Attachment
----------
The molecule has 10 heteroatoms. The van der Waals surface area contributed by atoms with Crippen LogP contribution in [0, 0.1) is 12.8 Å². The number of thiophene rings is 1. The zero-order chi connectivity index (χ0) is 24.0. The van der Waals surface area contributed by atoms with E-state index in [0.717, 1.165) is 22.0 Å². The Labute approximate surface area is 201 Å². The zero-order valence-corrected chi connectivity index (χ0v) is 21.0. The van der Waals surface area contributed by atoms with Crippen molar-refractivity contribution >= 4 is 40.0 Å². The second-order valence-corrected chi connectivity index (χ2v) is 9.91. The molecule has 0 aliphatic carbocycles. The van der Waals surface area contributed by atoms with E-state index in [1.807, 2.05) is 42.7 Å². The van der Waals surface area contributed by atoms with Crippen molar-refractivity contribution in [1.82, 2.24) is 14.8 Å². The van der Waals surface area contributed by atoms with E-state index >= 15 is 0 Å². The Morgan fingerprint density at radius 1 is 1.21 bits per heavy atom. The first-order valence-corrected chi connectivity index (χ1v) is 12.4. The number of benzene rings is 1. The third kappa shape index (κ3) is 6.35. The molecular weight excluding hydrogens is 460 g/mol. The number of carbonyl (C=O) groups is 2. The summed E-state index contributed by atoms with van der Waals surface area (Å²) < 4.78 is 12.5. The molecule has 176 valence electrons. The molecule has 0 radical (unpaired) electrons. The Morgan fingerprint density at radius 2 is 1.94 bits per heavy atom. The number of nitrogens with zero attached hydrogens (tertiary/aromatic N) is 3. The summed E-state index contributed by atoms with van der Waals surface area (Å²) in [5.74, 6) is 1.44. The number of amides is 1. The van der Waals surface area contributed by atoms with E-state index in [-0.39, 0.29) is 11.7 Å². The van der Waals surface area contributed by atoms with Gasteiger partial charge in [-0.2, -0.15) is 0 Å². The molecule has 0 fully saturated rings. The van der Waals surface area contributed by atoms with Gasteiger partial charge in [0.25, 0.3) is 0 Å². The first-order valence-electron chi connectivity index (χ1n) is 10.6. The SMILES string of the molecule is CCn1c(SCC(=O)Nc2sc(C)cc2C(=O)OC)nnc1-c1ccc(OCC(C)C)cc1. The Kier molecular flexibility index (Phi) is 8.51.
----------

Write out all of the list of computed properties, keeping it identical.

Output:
The molecule has 10 heteroatoms. The van der Waals surface area contributed by atoms with Crippen LogP contribution in [0, 0.1) is 12.8 Å². The number of thiophene rings is 1. The zero-order chi connectivity index (χ0) is 24.0. The van der Waals surface area contributed by atoms with E-state index in [0.717, 1.165) is 22.0 Å². The Labute approximate surface area is 201 Å². The zero-order valence-corrected chi connectivity index (χ0v) is 21.0. The van der Waals surface area contributed by atoms with Crippen molar-refractivity contribution >= 4 is 40.0 Å². The second-order valence-corrected chi connectivity index (χ2v) is 9.91. The molecule has 0 aliphatic carbocycles. The van der Waals surface area contributed by atoms with E-state index in [1.807, 2.05) is 42.7 Å². The van der Waals surface area contributed by atoms with Crippen molar-refractivity contribution in [1.82, 2.24) is 14.8 Å². The van der Waals surface area contributed by atoms with E-state index >= 15 is 0 Å². The Morgan fingerprint density at radius 1 is 1.21 bits per heavy atom. The first-order valence-corrected chi connectivity index (χ1v) is 12.4. The number of benzene rings is 1. The third kappa shape index (κ3) is 6.35. The molecular weight excluding hydrogens is 460 g/mol. The number of carbonyl (C=O) groups is 2. The summed E-state index contributed by atoms with van der Waals surface area (Å²) < 4.78 is 12.5. The molecule has 176 valence electrons. The molecule has 0 radical (unpaired) electrons. The Morgan fingerprint density at radius 2 is 1.94 bits per heavy atom. The number of nitrogens with zero attached hydrogens (tertiary/aromatic N) is 3. The summed E-state index contributed by atoms with van der Waals surface area (Å²) in [5.74, 6) is 1.44. The number of amides is 1. The van der Waals surface area contributed by atoms with E-state index in [-0.39, 0.29) is 11.7 Å². The van der Waals surface area contributed by atoms with Gasteiger partial charge in [-0.2, -0.15) is 0 Å². The molecule has 0 fully saturated rings. The van der Waals surface area contributed by atoms with Gasteiger partial charge in [0.25, 0.3) is 0 Å². The first-order valence-electron chi connectivity index (χ1n) is 10.6. The SMILES string of the molecule is CCn1c(SCC(=O)Nc2sc(C)cc2C(=O)OC)nnc1-c1ccc(OCC(C)C)cc1. The Kier molecular flexibility index (Phi) is 8.51.